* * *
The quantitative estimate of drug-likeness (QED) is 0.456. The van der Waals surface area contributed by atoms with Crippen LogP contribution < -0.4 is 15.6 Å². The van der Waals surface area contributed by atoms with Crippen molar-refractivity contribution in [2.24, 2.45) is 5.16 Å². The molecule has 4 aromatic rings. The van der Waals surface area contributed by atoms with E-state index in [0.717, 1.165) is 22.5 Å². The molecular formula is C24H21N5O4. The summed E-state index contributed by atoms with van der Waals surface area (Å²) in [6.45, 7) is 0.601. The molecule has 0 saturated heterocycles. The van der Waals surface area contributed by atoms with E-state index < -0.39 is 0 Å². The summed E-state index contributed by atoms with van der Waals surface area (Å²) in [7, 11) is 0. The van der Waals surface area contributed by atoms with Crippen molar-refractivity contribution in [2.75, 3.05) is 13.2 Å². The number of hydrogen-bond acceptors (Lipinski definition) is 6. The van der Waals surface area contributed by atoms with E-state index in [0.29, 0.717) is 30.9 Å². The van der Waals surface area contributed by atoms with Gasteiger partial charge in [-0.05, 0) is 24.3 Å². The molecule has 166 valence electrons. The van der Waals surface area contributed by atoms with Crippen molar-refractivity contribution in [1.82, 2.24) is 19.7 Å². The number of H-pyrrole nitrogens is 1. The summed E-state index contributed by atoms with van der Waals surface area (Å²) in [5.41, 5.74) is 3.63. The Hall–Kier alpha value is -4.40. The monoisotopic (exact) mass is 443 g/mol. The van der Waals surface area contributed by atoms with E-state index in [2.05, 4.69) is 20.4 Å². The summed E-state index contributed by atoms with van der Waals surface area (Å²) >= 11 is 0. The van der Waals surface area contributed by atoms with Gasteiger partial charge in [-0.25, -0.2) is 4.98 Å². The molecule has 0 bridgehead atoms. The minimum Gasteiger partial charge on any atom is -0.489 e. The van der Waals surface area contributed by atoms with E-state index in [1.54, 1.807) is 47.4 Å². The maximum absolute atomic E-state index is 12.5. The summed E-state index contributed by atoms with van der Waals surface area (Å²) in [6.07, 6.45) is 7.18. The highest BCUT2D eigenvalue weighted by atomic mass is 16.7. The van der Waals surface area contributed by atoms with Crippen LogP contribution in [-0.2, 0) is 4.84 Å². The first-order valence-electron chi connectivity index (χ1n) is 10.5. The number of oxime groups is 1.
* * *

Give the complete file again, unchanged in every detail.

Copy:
The quantitative estimate of drug-likeness (QED) is 0.456. The van der Waals surface area contributed by atoms with Crippen LogP contribution < -0.4 is 15.6 Å². The van der Waals surface area contributed by atoms with Crippen molar-refractivity contribution in [2.24, 2.45) is 5.16 Å². The molecule has 4 aromatic rings. The van der Waals surface area contributed by atoms with E-state index in [0.717, 1.165) is 22.5 Å². The molecular formula is C24H21N5O4. The summed E-state index contributed by atoms with van der Waals surface area (Å²) in [6.45, 7) is 0.601. The molecule has 0 saturated heterocycles. The van der Waals surface area contributed by atoms with E-state index < -0.39 is 0 Å². The summed E-state index contributed by atoms with van der Waals surface area (Å²) in [7, 11) is 0. The van der Waals surface area contributed by atoms with Crippen molar-refractivity contribution in [2.75, 3.05) is 13.2 Å². The number of hydrogen-bond acceptors (Lipinski definition) is 6. The van der Waals surface area contributed by atoms with E-state index in [0.29, 0.717) is 30.9 Å². The van der Waals surface area contributed by atoms with Gasteiger partial charge in [-0.05, 0) is 24.3 Å². The molecule has 166 valence electrons. The van der Waals surface area contributed by atoms with Crippen molar-refractivity contribution in [1.82, 2.24) is 19.7 Å². The number of H-pyrrole nitrogens is 1. The summed E-state index contributed by atoms with van der Waals surface area (Å²) in [5.41, 5.74) is 3.63. The Hall–Kier alpha value is -4.40. The monoisotopic (exact) mass is 443 g/mol. The van der Waals surface area contributed by atoms with E-state index in [2.05, 4.69) is 20.4 Å². The summed E-state index contributed by atoms with van der Waals surface area (Å²) >= 11 is 0. The van der Waals surface area contributed by atoms with Gasteiger partial charge in [-0.25, -0.2) is 4.98 Å². The molecule has 0 bridgehead atoms. The minimum Gasteiger partial charge on any atom is -0.489 e. The van der Waals surface area contributed by atoms with E-state index in [1.54, 1.807) is 47.4 Å². The maximum absolute atomic E-state index is 12.5. The summed E-state index contributed by atoms with van der Waals surface area (Å²) in [6.07, 6.45) is 7.18. The highest BCUT2D eigenvalue weighted by atomic mass is 16.7. The van der Waals surface area contributed by atoms with Crippen LogP contribution in [-0.2, 0) is 4.84 Å². The first-order valence-electron chi connectivity index (χ1n) is 10.5. The number of oxime groups is 1.